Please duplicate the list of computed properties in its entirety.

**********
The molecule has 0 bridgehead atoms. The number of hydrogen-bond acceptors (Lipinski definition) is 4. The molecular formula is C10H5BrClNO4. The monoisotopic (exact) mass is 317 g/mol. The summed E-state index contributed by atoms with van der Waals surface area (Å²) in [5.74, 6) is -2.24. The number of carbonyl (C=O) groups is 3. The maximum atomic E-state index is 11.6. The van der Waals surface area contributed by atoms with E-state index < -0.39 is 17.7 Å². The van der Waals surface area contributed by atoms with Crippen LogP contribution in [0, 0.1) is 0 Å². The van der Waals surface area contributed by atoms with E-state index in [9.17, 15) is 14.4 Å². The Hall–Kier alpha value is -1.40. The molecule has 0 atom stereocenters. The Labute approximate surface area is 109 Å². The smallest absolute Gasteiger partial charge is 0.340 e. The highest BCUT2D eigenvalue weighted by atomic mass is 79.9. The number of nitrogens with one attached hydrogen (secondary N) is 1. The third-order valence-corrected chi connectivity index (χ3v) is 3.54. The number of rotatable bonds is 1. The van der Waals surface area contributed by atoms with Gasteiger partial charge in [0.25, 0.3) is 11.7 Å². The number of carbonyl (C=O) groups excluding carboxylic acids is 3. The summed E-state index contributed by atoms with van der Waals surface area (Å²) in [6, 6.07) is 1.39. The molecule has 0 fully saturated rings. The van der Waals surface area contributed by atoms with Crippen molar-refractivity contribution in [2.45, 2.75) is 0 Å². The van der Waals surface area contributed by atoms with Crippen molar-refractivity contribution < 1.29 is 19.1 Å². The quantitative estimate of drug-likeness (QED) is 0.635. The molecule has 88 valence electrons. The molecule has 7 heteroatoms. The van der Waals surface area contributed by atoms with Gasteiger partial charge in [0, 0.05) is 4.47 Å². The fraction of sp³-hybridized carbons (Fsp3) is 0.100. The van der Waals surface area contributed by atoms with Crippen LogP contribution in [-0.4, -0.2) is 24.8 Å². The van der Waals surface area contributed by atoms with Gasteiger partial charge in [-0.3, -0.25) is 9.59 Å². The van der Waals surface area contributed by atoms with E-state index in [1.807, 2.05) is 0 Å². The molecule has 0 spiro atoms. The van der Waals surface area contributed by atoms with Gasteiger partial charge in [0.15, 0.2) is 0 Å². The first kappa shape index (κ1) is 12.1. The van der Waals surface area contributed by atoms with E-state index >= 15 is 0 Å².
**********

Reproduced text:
The molecule has 0 bridgehead atoms. The number of hydrogen-bond acceptors (Lipinski definition) is 4. The molecular formula is C10H5BrClNO4. The monoisotopic (exact) mass is 317 g/mol. The summed E-state index contributed by atoms with van der Waals surface area (Å²) in [5.74, 6) is -2.24. The number of carbonyl (C=O) groups is 3. The maximum atomic E-state index is 11.6. The van der Waals surface area contributed by atoms with E-state index < -0.39 is 17.7 Å². The van der Waals surface area contributed by atoms with Crippen LogP contribution in [0, 0.1) is 0 Å². The van der Waals surface area contributed by atoms with E-state index in [9.17, 15) is 14.4 Å². The Hall–Kier alpha value is -1.40. The molecule has 0 atom stereocenters. The Labute approximate surface area is 109 Å². The smallest absolute Gasteiger partial charge is 0.340 e. The highest BCUT2D eigenvalue weighted by atomic mass is 79.9. The number of nitrogens with one attached hydrogen (secondary N) is 1. The third-order valence-corrected chi connectivity index (χ3v) is 3.54. The number of rotatable bonds is 1. The van der Waals surface area contributed by atoms with Gasteiger partial charge in [0.25, 0.3) is 11.7 Å². The number of carbonyl (C=O) groups excluding carboxylic acids is 3. The summed E-state index contributed by atoms with van der Waals surface area (Å²) in [6, 6.07) is 1.39. The molecule has 0 fully saturated rings. The van der Waals surface area contributed by atoms with Crippen molar-refractivity contribution in [2.45, 2.75) is 0 Å². The van der Waals surface area contributed by atoms with Crippen molar-refractivity contribution < 1.29 is 19.1 Å². The quantitative estimate of drug-likeness (QED) is 0.635. The molecule has 88 valence electrons. The molecule has 7 heteroatoms. The van der Waals surface area contributed by atoms with Gasteiger partial charge in [0, 0.05) is 4.47 Å². The fraction of sp³-hybridized carbons (Fsp3) is 0.100. The van der Waals surface area contributed by atoms with Crippen LogP contribution in [-0.4, -0.2) is 24.8 Å². The van der Waals surface area contributed by atoms with Gasteiger partial charge in [-0.3, -0.25) is 9.59 Å². The van der Waals surface area contributed by atoms with E-state index in [1.807, 2.05) is 0 Å². The molecule has 0 spiro atoms. The van der Waals surface area contributed by atoms with Gasteiger partial charge in [0.15, 0.2) is 0 Å². The first kappa shape index (κ1) is 12.1. The van der Waals surface area contributed by atoms with E-state index >= 15 is 0 Å².